Apple was busy in the summer of 2013 acquiring several mass transit app companies such as HopStop, Locationary and most notably Embark that had a great app for customizing trips in your city or in a new city you're visiting. Today the US Patent & Trademark Office published a patent application from Apple that reveals their future mass transit "Commute App" that's now in the works.
Apple's Patent Background
A countless number of cities and regions around the world have public and/or private transit systems that provides passenger transport services between locations in the cities and regions, and in some cases, other cities and regions. Such transit systems use any number of different modes of transit such as buses, shuttles, trains, metros, subways, airplanes, helicopters, boats, etc.
The majority of the transit systems operate on set schedules that specify pickup and arrival times at stops along the different routes offered by the transit systems. Software developers today have created applications that allow users to view these schedules while the users are mobile and on the move. Many of the applications also provide a map that shows the paths traveled by the transit system's different routes along.
Apple's Invention: A SolutionUser Interface Tools for Commute Assistant
Embodiments covering Apple's invention provide us with insights into a novel commute application that has several features for viewing routes and schedules for the routes. In some embodiments, the commute application provides a novel user interface that presents the routes and the schedules for the routes in an intuitive and fluid manner. For instance, the commute application of some embodiments includes several user interface widgets for facilitating the presentation of different routes that are part of different transit systems in a way that different route alternatives can be easily viewed.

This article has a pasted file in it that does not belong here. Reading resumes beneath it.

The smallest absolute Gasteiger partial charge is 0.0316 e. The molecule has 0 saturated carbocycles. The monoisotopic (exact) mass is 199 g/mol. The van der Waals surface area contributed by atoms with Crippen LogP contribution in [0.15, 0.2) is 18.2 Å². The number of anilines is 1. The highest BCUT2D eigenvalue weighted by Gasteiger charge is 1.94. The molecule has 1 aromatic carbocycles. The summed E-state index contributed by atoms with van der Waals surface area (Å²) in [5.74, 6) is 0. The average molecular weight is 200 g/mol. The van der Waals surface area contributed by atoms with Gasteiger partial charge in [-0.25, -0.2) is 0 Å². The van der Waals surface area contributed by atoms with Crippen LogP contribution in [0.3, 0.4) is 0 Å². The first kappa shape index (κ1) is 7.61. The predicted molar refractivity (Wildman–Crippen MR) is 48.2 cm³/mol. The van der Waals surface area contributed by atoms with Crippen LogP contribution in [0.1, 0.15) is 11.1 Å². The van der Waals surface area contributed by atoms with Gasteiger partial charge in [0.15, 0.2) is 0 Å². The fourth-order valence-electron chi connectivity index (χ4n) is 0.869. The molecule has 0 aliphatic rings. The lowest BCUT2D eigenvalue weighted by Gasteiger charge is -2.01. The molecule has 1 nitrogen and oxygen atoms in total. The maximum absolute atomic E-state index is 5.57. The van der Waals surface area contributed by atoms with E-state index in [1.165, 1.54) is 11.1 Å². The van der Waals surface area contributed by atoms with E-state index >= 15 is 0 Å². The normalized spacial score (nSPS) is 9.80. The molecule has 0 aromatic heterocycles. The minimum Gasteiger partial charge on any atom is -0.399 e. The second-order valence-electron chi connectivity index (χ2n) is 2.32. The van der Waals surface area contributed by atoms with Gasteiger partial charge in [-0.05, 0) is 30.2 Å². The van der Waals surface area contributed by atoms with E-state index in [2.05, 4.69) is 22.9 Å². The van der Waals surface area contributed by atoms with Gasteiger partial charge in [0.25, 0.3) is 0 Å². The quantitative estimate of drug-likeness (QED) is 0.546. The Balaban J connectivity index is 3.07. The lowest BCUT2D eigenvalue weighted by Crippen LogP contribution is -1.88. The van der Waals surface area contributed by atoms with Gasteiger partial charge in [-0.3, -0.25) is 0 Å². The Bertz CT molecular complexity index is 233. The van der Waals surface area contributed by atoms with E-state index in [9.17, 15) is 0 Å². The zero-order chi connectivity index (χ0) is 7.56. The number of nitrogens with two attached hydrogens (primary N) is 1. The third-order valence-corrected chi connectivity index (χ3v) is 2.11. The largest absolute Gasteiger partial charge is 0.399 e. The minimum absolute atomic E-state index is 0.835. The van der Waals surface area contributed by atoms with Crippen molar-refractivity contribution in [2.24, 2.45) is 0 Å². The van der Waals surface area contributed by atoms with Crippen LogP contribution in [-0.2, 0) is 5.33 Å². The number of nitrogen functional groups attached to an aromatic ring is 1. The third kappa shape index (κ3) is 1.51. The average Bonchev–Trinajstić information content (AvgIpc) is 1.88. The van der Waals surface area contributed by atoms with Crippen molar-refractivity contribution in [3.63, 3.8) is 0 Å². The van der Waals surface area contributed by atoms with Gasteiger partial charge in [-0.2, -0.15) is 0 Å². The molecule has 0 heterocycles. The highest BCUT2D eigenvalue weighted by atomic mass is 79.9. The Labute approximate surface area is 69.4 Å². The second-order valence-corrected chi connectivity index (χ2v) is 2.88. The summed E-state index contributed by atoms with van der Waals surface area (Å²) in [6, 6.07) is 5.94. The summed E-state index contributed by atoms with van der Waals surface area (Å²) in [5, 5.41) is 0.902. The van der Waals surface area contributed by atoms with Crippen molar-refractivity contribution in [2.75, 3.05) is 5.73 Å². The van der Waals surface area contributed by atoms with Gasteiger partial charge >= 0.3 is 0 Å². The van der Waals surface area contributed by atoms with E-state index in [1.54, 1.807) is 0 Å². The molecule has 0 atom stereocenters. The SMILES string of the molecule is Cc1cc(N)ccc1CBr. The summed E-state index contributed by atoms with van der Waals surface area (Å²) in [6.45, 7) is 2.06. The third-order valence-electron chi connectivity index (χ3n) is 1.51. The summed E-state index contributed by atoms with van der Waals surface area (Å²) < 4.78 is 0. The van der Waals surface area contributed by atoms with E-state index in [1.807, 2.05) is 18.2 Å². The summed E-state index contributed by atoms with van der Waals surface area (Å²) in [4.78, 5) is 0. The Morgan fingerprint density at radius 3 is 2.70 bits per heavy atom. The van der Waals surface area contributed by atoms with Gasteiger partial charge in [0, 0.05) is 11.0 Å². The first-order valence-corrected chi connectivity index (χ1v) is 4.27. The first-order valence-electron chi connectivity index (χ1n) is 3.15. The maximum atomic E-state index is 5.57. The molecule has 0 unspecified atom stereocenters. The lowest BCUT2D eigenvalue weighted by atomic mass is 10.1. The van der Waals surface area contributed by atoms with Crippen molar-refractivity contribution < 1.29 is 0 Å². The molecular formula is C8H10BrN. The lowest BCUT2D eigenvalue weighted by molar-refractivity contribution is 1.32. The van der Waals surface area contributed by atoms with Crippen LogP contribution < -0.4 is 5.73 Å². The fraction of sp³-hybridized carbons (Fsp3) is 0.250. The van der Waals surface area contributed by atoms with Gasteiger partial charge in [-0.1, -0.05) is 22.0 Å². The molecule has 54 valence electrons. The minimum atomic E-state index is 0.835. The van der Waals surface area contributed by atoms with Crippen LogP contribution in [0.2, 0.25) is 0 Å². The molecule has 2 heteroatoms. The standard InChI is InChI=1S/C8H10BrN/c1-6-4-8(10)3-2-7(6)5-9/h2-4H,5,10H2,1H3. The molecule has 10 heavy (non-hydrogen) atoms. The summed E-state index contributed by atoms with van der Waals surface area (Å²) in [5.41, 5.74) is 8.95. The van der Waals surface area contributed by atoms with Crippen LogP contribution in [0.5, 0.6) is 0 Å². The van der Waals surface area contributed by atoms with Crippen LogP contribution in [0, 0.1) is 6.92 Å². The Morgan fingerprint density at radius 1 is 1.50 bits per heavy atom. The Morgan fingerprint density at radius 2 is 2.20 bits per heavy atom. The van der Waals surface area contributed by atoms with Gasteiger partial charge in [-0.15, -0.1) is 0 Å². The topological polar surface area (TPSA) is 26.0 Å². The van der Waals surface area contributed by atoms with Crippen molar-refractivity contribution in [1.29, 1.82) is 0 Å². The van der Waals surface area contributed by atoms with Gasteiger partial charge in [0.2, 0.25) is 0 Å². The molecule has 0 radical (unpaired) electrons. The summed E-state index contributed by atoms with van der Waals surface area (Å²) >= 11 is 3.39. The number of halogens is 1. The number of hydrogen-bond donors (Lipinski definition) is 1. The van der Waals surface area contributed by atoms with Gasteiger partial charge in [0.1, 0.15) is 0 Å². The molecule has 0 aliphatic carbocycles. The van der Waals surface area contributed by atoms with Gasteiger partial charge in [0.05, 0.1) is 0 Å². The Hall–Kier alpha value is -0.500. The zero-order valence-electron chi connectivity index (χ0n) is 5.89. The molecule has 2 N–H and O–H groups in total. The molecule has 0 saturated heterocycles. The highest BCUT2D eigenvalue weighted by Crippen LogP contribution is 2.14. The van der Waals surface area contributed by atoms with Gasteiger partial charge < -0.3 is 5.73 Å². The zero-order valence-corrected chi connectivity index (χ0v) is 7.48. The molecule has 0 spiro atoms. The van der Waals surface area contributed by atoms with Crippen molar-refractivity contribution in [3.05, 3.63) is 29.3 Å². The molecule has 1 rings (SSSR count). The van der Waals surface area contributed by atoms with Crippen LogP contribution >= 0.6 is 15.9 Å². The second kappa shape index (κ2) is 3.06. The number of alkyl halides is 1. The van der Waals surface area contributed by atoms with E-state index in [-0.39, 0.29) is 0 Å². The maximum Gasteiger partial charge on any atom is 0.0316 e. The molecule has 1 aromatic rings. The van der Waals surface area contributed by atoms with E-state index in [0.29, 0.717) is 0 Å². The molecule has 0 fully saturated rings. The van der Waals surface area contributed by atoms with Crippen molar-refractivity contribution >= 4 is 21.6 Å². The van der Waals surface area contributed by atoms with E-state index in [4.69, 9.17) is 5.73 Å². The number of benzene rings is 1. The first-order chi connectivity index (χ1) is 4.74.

In some embodiments, the commute application provides a dynamic focus table that dynamically presents schedules for trips along a particular route. For instance, when a particular route is selected to view its details, the dynamic focus table of some embodiments automatically presents the next upcoming trip along the particular route. In some embodiments, the dynamic focus table displays the next upcoming trip information based on the current time of the device, on which the commute application is executing, and also the current location of the device. In other embodiments, this table shows the next upcoming trip based on the current time of the device, and not based on the current location of the device.
In some embodiments, the dynamic focus table allows a user to quickly scroll through all the trips that are scheduled to travel along the particular route throughout the day or for a certain period of time. In some embodiments, the commute application receives updates to the arrival and departure time of transit vehicles at each stop along a route from a set of servers operated by a transit operator or from one or more third parties that collect this information from the transit operator or from equipment that these parties install on the transit vehicles.